Dawn's Early Light
17 Mar 2003
(Source: University of California at Los Angeles)
Dawn's Early Light
Volume 2, Issue 1
Planning A Journey To The Beginning of the Solar System
Carol A. Raymond
Dawn Deputy Principal Investigator, Jet Propulsion Laboratory
The Dawn mission officially started in September, 2002. During January, the mission team at JPL and Orbital Sciences Corp. reached full staffing levels and contracts for science team support were signed. The European team members at DLR (Berlin) and IFSI (Rome) have begun work on the framing cameras and mapping spectrometer, respectively. We are now sailing smoothly towards our Preliminary Mission and Systems Review in April, followed by the Preliminary Design Review (PDR) in August, 2003. The PDR is also the official mission confirmation review.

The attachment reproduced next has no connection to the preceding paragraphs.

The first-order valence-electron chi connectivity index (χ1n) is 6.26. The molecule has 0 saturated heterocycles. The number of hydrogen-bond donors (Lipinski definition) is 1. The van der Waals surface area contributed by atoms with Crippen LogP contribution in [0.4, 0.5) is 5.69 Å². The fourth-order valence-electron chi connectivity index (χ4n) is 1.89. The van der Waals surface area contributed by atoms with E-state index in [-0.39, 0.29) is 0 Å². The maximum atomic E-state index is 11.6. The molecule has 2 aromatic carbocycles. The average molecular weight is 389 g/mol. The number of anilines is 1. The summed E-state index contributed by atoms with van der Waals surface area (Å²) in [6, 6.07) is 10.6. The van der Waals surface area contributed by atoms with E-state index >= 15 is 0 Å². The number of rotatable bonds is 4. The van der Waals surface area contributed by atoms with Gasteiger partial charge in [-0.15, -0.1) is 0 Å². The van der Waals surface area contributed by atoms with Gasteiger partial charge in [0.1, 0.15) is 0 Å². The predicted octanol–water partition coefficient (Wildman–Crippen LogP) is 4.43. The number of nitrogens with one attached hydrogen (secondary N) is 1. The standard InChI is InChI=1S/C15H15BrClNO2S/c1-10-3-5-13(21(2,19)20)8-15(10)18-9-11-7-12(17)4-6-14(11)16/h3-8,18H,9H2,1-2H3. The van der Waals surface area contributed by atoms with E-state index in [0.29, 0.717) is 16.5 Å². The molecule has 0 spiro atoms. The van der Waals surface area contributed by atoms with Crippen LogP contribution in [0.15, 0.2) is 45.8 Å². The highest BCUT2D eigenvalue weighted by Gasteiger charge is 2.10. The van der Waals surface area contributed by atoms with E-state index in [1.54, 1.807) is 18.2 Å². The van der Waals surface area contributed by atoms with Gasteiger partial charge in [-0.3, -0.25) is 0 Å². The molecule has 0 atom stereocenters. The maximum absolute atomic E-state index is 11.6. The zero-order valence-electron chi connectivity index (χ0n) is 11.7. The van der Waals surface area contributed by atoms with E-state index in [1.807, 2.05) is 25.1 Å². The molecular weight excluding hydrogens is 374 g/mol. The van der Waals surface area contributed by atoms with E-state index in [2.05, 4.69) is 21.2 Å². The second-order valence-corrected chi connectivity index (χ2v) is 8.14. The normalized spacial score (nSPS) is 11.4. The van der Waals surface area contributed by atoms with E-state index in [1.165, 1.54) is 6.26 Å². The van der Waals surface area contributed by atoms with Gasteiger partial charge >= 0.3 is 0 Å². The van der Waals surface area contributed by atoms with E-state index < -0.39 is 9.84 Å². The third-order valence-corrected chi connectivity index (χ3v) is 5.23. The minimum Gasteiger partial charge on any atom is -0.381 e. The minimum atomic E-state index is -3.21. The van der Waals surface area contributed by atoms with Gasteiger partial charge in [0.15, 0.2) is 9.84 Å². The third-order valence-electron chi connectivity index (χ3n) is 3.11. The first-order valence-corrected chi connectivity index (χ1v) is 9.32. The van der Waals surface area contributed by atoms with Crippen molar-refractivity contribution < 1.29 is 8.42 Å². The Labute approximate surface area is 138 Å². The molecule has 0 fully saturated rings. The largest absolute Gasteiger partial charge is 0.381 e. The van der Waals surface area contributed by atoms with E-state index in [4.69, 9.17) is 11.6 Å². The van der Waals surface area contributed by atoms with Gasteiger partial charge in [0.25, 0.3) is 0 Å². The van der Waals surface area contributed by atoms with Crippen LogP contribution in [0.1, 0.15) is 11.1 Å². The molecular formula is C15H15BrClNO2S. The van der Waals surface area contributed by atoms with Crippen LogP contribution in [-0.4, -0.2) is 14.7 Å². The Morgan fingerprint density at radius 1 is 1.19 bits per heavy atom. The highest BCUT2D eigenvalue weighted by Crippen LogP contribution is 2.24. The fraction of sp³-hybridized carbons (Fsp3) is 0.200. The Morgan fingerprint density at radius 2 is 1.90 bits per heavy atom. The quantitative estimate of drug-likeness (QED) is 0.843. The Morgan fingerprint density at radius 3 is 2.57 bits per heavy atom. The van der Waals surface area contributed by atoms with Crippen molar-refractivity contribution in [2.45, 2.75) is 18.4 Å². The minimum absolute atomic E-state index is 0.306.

Any successful journey requires careful route planning and efficient packing, and Dawn is no exception. Our journey will take us on a trip of 5.5 billion kilometers over eight years, with major stopovers at Vesta and Ceres. Thus careful planning of the spacecraft trajectory is critical to mission success. The Dawn mission design and navigation team has been hard at work doing just that, and a report of their progress by Marc Rayman is featured in this newsletter. The mission team is now reviewing the availability, cost and performance of the payload and spacecraft systems and making sure everything fits within the mission's technical and cost resources. Thus far no technical obstacles have been identified, but we did have to abandon our plan to use a lightweight composite tank for the xenon propellant, and instead will carry a heavier but more reliable titanium tank with composite overwrap.
The Dawn Science Team will be meeting in Houston, Texas on March 16 (in conjunction with the Lunar and Planetary Science Conference) and in Nice, France on April 5 (in conjunction with the joint European Geophysical Society / American Geophysical Union meeting), to verify the mission plans and requirements, and begin planning for the mission operations and data analysis. A paper describing the mission will appear in Planetary and Space Science later this year.